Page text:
Xjenza Online Vol. 7 Iss. 2 - December 2019
ISSUE: Xjenza Online Vol. 7 Iss. 2 - December 2019
Xjenza: the key for a brighter future
Cristiana SebuPDF Article
A study to define the physicochemical characteristics of biochar from manure generated on 3 different livestock farms in Malta
G. Attard, D. G. Connell, A. Gruppetta, O. Fenech, F. Berti
Pages: 84 - 96Abstract | View full article
The amounts of livestock manure produced in Malta surpasses the application rate as stipulated by the Nitrates Directive with the consequence of having an accumulation on farms. In such cases, manure becomes a liability instead of a benefit, incurring significant risk in creating environmental pollution. Pyrolysis of manure is an interesting alternative to land application, as it has the ability to render organic nitrogen into inert nitrogen gas and reduces manure biomass volumes. This technology utilises high temperature, thereby destroying any potential pathogens that may be present in the manure, has the potential of extracting useful energy and generates potentially high value products, e.g. biochar. The functions and application of biochar when used as a soil amendment to improve soil physical, chemical and biological properties depend on its structural and physicochemical properties. Such understanding is crucial for its sustainable use and application. Manure feedstock originating from large ruminant, small ruminant and poultry operations were subjected to a pyrolysis process at 570°C. The starting nitrogen (N) content was repartitioned into inert N2 (59%), whilst 38% was retained within the biochar structure. The biochar physicochemical properties relating to electrical conductivity (EC) values, the accumulation of zinc and the alkaline nature, render the application of this biochar on Maltese soils challenging. Alternatively, this biochar could be used as a solid fuel to dry the incoming manure biomass, and the resulting ash utilised to extract potassium and phosphorus.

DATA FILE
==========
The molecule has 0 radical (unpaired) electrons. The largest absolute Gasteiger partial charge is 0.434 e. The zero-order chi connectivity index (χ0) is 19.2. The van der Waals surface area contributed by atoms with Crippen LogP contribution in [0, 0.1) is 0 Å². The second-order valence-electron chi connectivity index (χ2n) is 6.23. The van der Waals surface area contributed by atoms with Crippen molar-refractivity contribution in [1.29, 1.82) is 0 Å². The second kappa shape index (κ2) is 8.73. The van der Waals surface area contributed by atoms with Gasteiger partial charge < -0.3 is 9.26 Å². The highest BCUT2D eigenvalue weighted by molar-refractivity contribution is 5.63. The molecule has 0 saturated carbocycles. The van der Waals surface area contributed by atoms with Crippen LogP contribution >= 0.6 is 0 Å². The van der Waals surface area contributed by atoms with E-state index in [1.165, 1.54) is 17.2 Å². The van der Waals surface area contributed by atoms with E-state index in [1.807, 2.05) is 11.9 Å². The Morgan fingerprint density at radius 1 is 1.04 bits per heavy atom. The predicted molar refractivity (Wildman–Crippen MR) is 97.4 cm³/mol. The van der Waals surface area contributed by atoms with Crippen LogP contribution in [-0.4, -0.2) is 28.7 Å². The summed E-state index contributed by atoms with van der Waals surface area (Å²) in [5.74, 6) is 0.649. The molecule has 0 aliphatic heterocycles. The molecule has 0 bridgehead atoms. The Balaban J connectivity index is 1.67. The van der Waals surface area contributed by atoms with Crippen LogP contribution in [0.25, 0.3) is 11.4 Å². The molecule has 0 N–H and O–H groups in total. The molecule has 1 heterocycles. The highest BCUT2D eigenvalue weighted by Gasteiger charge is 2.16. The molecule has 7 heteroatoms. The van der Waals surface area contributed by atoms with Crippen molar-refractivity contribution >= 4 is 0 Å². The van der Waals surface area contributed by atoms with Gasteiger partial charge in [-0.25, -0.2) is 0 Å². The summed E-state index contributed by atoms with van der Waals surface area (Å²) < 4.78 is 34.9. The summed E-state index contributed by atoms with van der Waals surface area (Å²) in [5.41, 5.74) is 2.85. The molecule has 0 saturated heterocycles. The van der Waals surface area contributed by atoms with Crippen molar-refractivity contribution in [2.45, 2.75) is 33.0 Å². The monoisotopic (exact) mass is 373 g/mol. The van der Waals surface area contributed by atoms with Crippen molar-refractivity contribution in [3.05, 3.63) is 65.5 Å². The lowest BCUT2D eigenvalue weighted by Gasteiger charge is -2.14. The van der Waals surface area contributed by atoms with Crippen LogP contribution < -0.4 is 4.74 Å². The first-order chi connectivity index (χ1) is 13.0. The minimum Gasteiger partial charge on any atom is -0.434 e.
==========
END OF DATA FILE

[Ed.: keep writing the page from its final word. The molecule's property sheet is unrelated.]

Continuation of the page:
Environmental Effects on the Incidence of Spontaneous Pneumothorax
J. Galea, K. Grech, T. Parnis, L. Camilleri
Pages: 97 - 103Abstract | View full article
Spontaneous pneumothorax (SP) is a common occurrence especially in young male asthmatics and smokers. Several studies have shown that this condition occurs in clusters although other reports showed the contrary. There is evidence that clustering of cases occur as a result of severe changes in atmospheric pressure. The literature is however very limited with regards to the relationship between air pollution and spontaneous pneumothorax. Methodology: Observational study on consecutive patients admitted with SP from January 2010 to December 2014. The data regarding dates of admissions, gender, age, residential address, smoking history, relevant medical history and sequential management of the pneumothorax were collected and tabulated. The admission dates were analysed to test for clustering of admissions of patients. The patients were identified by location to assess the incidence of SP in different locations or areas. The Environment and Resources Agency (ERA) of Malta supplied daily particulate data from 3 different sites in the archipelago for the years 2010-1014. Results: There were 112 patients presenting with 134 episodes of SP. The mean age was 29 years and 86.6% were males. No admission date clustering occurred and therefore linkage to atmospheric pressure changes cannot be made. There was however a very significant increase in incidence in patients hailing from the harbour area (p < 0:00001). ERA data shows that there was a similarly significant increase in particulate material in the air of the harbour locality when compared to non- harbour areas. Discussion and Conclusion: SP is commoner in men and smokers. There was no evidence of admission day clustering but areas with increased air particulate matter had an increased incidence of patients with SP. Increased air pollution seems to increase the incidence of SP either directly or indirectly.
An augmented seismic network to study off-shore seismicity around the Maltese Islands: The FASTMIT experiment
G. Bozionelos, P. Galea, S. D'Amico, M. P. Plasencia Linares, M. Romanelli, G. Rossi, S. Parolai, A. Vuan, M. Sugan, M. R. Agius
Pages: 104 - 121Abstract | View full article
Appropriate planning and deployment of a seismic network is a prerequisite to efficiently monitor seismic activity, determine the seismic source, and eventually contribute to the seismotectonic interpretation and seismic hazard assessment. The evaluation and effectiveness of a local network on the Maltese islands, recently extended by a further six seismic stations for one year, is presented. We investigate the new temporary network's data and site selection quality, utilizing spectral patterns in the seismic data and also evaluate the network's event location performance by relocating a number of recorded events. The results will be significant for the future installation of permanent seismic stations on the Maltese islands.
A new Council and direction for the Malta Chamber of Scientists
Pages: 122 - 122View full article